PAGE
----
Government interventions in the construction market must avoid perpetuating a broken model
The future for construction is looking pretty precarious at the moment. It does not take a rocket scientist to work out that with a Bank of England forecast of 14% GDP contraction, 8% unemployment and a record breaking low PMI purchaser confidence index we are in for a rocky ride.
Current focus has been on re-opening suspended construction sites and addressing what has become an emotive issue of trading off worker/public safety against a desire to continue to work and avoid a business sector catastrophe.
Unfortunately the site productivity, labour and material supply issues related to continuing with committed construction work are the tip of the iceberg when it comes to the longer-term ramifications of the covid-19 crisis. Economic confidence has been shot to pieces and this will require government intervention to ensure construction has some form of safety net from what could be an unprecedented capacity shrinkage.
Economic confidence has been shot to pieces and this will require government intervention to ensure construction has some form of safety net
The government needs to think seriously about the shape and form of the interventions it makes. Some of these are already visible such as the commitment to accelerated spend such as early HS2 civils packages and further design work. There is already a programme of social and economic infrastructure investment to ensure some demand is pumped into the sector, and this may well be increased.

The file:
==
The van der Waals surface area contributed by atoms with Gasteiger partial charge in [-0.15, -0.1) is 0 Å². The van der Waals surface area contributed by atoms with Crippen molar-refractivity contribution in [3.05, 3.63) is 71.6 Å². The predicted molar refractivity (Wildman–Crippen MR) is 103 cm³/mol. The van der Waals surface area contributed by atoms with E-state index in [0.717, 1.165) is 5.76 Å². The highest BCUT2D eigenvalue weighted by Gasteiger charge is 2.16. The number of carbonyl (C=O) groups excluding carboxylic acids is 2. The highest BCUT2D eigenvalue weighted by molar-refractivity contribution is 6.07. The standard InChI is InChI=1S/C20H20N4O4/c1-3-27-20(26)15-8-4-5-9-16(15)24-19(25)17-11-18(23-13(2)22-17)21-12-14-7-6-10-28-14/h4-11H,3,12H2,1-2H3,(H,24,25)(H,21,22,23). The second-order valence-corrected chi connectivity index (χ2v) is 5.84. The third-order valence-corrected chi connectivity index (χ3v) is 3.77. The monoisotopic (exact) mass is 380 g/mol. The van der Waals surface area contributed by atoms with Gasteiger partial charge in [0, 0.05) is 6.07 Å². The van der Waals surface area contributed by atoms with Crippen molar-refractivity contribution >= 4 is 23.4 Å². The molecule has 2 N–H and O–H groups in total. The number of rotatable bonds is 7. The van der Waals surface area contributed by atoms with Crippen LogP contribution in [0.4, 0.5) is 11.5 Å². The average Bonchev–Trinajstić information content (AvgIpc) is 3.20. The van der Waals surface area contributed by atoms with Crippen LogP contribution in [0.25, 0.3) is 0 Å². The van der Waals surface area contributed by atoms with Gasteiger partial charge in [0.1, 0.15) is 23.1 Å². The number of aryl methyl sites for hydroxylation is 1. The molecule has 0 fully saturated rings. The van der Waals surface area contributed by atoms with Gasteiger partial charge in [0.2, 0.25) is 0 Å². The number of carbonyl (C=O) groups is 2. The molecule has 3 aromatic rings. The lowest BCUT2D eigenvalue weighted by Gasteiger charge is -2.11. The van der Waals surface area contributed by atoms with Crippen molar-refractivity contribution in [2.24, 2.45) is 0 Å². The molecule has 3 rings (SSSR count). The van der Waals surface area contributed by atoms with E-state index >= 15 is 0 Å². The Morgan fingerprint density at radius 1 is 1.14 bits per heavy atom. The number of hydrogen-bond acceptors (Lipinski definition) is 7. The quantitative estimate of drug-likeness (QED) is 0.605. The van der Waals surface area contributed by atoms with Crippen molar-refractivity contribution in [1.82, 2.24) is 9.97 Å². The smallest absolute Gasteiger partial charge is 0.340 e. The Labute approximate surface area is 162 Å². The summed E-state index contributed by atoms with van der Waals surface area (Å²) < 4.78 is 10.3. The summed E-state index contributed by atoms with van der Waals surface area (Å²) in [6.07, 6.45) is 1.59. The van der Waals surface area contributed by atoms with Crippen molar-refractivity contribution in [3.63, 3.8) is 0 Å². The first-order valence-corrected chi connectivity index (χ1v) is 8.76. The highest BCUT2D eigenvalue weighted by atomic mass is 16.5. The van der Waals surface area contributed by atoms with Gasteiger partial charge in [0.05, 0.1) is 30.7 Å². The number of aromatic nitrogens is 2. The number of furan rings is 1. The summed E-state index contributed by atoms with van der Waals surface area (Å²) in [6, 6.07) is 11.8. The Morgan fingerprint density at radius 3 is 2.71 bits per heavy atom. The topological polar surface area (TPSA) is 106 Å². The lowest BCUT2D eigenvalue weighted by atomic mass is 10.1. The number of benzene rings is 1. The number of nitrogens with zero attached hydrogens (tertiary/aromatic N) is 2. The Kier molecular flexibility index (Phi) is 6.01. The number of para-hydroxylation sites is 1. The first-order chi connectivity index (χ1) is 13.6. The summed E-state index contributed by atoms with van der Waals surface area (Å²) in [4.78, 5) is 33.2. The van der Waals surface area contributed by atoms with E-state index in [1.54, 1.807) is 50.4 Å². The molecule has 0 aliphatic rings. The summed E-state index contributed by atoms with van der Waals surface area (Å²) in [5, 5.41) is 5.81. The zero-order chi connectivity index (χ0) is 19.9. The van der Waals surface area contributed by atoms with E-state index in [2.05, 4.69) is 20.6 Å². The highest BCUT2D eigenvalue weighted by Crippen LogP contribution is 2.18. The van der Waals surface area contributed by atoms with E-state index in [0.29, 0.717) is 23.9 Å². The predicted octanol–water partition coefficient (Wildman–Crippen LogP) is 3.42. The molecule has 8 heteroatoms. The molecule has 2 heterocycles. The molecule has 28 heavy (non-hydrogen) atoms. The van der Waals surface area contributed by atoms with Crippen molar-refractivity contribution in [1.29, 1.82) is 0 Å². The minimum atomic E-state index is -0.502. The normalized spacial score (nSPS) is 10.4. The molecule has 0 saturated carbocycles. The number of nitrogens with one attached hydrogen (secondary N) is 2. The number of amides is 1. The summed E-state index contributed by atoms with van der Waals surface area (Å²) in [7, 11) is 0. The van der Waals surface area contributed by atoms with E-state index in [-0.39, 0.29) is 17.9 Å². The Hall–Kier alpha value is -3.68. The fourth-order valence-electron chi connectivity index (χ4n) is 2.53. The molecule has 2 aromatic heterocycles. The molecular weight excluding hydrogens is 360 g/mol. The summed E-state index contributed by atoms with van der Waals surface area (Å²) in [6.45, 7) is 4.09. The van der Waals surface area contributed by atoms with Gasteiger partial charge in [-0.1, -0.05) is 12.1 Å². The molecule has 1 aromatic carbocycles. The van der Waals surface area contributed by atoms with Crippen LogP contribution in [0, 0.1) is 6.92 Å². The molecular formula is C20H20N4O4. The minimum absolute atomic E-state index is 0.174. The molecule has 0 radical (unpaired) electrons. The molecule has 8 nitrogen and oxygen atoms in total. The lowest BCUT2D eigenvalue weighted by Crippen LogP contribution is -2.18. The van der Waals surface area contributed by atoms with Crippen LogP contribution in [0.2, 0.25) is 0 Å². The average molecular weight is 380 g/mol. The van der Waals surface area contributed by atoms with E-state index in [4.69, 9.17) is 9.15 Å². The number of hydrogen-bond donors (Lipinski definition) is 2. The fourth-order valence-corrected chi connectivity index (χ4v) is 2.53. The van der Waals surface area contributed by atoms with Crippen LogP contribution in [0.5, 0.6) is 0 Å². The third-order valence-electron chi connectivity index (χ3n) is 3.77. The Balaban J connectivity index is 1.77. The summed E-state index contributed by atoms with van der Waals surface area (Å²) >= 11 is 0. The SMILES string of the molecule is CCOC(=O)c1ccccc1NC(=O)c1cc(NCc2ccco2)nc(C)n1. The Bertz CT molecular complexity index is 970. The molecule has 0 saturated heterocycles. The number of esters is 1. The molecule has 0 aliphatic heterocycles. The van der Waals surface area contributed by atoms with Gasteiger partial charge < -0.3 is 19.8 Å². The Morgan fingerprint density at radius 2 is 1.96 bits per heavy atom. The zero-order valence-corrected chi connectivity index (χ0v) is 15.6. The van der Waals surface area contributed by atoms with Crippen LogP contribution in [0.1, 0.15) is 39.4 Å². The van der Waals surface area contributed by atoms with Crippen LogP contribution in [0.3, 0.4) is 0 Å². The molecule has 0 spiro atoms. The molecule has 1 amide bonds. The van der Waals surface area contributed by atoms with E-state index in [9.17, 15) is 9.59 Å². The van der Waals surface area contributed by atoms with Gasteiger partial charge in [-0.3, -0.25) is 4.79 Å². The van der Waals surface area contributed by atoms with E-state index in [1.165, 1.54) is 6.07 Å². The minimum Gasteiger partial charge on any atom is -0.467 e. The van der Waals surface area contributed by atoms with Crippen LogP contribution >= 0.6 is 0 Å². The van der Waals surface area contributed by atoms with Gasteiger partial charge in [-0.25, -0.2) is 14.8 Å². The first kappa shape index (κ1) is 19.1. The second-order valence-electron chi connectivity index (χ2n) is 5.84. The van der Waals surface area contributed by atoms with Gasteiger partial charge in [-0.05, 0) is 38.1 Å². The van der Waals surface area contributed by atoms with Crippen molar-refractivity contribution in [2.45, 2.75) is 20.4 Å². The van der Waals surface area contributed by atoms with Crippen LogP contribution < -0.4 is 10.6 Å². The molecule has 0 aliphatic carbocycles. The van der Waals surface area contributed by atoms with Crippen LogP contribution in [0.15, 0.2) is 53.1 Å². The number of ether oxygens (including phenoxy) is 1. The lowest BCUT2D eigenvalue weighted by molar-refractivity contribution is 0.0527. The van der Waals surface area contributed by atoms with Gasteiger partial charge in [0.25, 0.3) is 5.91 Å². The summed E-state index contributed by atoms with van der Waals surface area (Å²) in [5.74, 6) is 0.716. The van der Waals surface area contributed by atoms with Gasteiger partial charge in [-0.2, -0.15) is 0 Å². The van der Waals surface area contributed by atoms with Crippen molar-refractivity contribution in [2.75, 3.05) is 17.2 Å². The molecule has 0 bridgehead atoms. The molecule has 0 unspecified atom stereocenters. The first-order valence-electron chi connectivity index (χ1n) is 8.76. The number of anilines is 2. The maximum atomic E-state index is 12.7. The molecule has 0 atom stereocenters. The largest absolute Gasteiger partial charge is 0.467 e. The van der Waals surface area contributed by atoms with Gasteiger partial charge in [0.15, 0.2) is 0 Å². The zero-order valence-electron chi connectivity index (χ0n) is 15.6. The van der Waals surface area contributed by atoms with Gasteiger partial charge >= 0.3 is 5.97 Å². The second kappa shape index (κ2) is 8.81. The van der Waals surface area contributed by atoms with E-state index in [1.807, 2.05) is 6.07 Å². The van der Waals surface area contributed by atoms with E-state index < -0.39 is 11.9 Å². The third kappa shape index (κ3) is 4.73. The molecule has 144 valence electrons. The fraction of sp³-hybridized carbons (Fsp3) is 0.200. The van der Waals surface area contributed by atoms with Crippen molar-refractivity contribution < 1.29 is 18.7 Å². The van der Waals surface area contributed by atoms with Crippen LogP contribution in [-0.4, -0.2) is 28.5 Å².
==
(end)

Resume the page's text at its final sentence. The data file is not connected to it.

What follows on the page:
As with all downturns the real danger is to default to a ‘route 1’ approach which perpetuates a broken model to deploy tax-payer support and deliver built assets. In the housing sector, further Help to Buy funding, government unsold stock acquisition programmes or other supply side grant funding or investment initiatives that are not conditioned on delivering better quality and holistic outcomes would be classic examples of such a mistake.
The political and economic agenda ahead has to focus on a good recovery not any old recovery. When the chips are down certain quarters of our industry will push back on red tape and over-regulation. It is crystal clear we need to make processes such as planning and procurement more efficient not through relaxation of standards but technology enablement and simplification of process. This is not about lowering the bar and society is now expecting more from the built environment than ever before.
That does mean we need to better regulate for decarbonising our built environment. It does mean Building Regulations need to control and incentivise better processes and competent workers that restore public confidence in delivering safe buildings, and it does mean we need to promote design, placemaking and technical quality, not dilute it through promoting a false dialogue about it costing more (the implication being less profits).